Changing channels; Sony, Sharp in turnaround battle

Wed Oct 31, 2012 5:28pm EDT
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By Tim Kelly

TOKYO (Reuters) - Sony Corp is likely to say it returned to an operating profit for July-September after it sold a chemicals business, but investors still aren't sure a consumer electronics revamp will deliver the profit growth the group seeks.

Sony shares, valued at less than $12 billion, have dropped 16 percent since end-June and its 5-year credit default swaps - the cost of insuring against debt default - have jumped by almost 60 percent. The benchmark Nikkei average is down by less than 1 percent.

The maker of Bravia TVs, Vaio laptops and PlayStation game consoles, battling weak demand and tough competition, is expected to say it earned operating profit of 33.8 billion yen ($424.7 million) in its second-quarter, after losing 1.6 billion yen a year ago, according to an average estimate from five analysts on Thomson Reuters I/B/E/S.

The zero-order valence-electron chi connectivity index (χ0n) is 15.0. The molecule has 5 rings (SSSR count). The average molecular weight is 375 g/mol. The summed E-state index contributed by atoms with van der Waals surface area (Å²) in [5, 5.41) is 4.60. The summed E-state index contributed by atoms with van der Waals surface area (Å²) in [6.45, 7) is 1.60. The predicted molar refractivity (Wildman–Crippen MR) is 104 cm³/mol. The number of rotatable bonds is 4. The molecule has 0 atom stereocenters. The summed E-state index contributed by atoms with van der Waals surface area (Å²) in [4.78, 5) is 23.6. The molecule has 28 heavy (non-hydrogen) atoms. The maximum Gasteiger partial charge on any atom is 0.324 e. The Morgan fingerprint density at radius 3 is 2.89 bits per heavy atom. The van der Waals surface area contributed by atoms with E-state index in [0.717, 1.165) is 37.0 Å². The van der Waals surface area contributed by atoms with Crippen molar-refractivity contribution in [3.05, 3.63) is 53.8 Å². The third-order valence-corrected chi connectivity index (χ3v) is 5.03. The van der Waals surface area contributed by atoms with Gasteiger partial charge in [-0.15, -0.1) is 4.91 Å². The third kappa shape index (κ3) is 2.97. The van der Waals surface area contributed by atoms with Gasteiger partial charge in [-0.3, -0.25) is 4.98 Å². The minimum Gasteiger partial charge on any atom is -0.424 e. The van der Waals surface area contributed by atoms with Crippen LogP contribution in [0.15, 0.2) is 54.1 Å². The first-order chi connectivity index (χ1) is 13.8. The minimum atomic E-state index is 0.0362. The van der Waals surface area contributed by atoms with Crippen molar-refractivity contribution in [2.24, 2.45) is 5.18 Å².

Sony has sold a chemicals unit to state-backed Development Bank of Japan for 58 billion yen, and other asset sales may further inflate operating profit this business year. The Japanese group, which blazed a trail in the early 1980s with its Walkman portable music players, is closing the Shinagawa Technology Center, a 31-storey Tokyo office built in 1998 and may even sell the 37-storey Sony Tower, the New York headquarters of its U.S. business, according to media reports.

Sony has said it expects to reduce its global workforce by 10,000 people by end-March, around 6 percent of its total, as it seeks to lop 30 billion yen off its costs.


Kazuo Hirai, who took over as CEO in April, has pledged to rebuild Sony around gaming, digital imaging and mobile devices, and nurture new businesses such as medical devices, as the TV business shrinks - Sony has lost close to $9 billion in TVs over the past 8 years. In late-September, Sony agreed to pay 50 billion yen to become the biggest shareholder in Olympus Corp, a world leader in medical endoscopes.

"The areas in which Sony is continuing to focus are of course high-risk, high-return markets," said JP Morgan analyst Yoshiharu Izumi in a recent report. "Although we expect (full-year) margin improvement in the electronics segment, we think it's too early to appraise a sustained recovery."   Continued...

Sony Corp's speakers are displayed at an electronics store in Tokyo October 23, 2012. REUTERS/Yuriko Nakao